Have you ever really considered or thought about a downside to attending a car show? I know what you’re thinking, “is there really a downside to consider?” If you’re like me and live in Florida, there really is. For instance; after the awards are given out and you climb back into your car or truck to drive home, how high is the temperature of the vehicle’s interior that is now a pressure cooker?
Let’s face it, you just parked your car on a slab of asphalt for several hours and let the sun do its best to try and melt the sheetmetal surrounding your interior. Even if your car has air conditioning, how long does it take to cool the inside of your ride? After experiencing this unpleasant scenario several times, I decided to do something about it. So, I reached out to the folks at Design Engineering Inc. (DEI) to see what my options were.
While heat is a big concern, the air conditioning will eventually lower the interior temperatures to less than steam-worthy. But, like many classic car owners, interior noise is something that I would also like to reduce in the Cheyenne. Let’s face it, having a conversation with my wife, while driving around town should not require her to yell at me – most times. So, the challenge before me was to not only reduce interior temperatures, but also, a lot of ambient noise created either outside, or by the truck itself that invariably resonate into the cab. Sounds easy enough.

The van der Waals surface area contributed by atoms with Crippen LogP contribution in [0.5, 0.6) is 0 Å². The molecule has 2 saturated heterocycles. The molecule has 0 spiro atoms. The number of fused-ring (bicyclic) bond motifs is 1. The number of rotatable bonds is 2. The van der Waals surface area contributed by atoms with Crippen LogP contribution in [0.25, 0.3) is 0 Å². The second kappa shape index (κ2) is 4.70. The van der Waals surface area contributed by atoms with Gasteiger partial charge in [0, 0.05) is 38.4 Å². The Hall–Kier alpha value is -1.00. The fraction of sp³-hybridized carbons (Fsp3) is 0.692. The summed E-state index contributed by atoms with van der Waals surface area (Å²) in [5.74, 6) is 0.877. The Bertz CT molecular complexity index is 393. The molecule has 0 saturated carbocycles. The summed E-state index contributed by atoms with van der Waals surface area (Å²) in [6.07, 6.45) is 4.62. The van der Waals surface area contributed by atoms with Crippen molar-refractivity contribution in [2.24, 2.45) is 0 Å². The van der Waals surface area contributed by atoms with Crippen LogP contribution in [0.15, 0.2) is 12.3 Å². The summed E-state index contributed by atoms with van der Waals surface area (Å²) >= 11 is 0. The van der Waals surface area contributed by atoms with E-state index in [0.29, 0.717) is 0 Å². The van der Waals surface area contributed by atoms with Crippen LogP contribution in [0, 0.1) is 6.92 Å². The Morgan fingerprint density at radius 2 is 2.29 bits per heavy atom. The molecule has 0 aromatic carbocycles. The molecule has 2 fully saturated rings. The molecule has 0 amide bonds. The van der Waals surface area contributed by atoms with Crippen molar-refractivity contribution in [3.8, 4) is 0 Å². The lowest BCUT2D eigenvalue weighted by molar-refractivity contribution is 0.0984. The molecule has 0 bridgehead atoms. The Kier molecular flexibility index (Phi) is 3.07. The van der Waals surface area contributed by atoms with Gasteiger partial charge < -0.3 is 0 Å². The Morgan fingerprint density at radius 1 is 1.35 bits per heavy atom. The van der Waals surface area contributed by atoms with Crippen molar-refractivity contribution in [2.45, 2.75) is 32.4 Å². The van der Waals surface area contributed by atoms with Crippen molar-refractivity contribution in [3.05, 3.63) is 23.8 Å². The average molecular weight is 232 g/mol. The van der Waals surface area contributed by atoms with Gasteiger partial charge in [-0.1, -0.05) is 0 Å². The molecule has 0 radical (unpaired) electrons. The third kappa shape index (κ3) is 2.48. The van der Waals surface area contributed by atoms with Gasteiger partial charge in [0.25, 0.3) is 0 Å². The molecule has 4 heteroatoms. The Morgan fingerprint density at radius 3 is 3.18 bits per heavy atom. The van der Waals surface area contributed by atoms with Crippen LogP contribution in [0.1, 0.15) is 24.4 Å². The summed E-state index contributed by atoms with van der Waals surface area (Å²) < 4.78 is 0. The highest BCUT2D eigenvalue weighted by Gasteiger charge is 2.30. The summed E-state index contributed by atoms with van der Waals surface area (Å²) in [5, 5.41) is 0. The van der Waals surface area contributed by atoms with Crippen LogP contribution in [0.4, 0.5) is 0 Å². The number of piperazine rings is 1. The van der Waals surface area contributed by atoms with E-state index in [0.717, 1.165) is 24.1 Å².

You will not need to cover every square inch of the area. Typically, we recommend 25 to 50 percent coverage. – Tom Miller, DEI
According to the National Highway Traffic Safety Administration, when a car is left in the sun all day, it can result in dangerously hot interior temperatures. For instance, they say that if the outside temperature is around 80 degrees or above, the inside of a car can reach upwards of 172 degrees. I’m certain that is measured on a new, late-model car with a lot of sound deadening materials and insulation – while parked in the desert.
But, what happens inside a classic car without a lot of insulation? I actually put a thermometer in the cab of my truck while it was parked in the driveway before I installed any DEI product, and at mid-afternoon (2:00), it was screaming 118.5 degrees.
As far as noise, we’ve all heard the saying, “they don’t make ‘em like they used to,” and that true statement directly correlates to our classic rides. Let’s just take a look at the roof of any car or truck. That’s a big, smooth piece of sheetmetal. When you drive your car, that slab of solid sun blocker develops a resonance – or sound.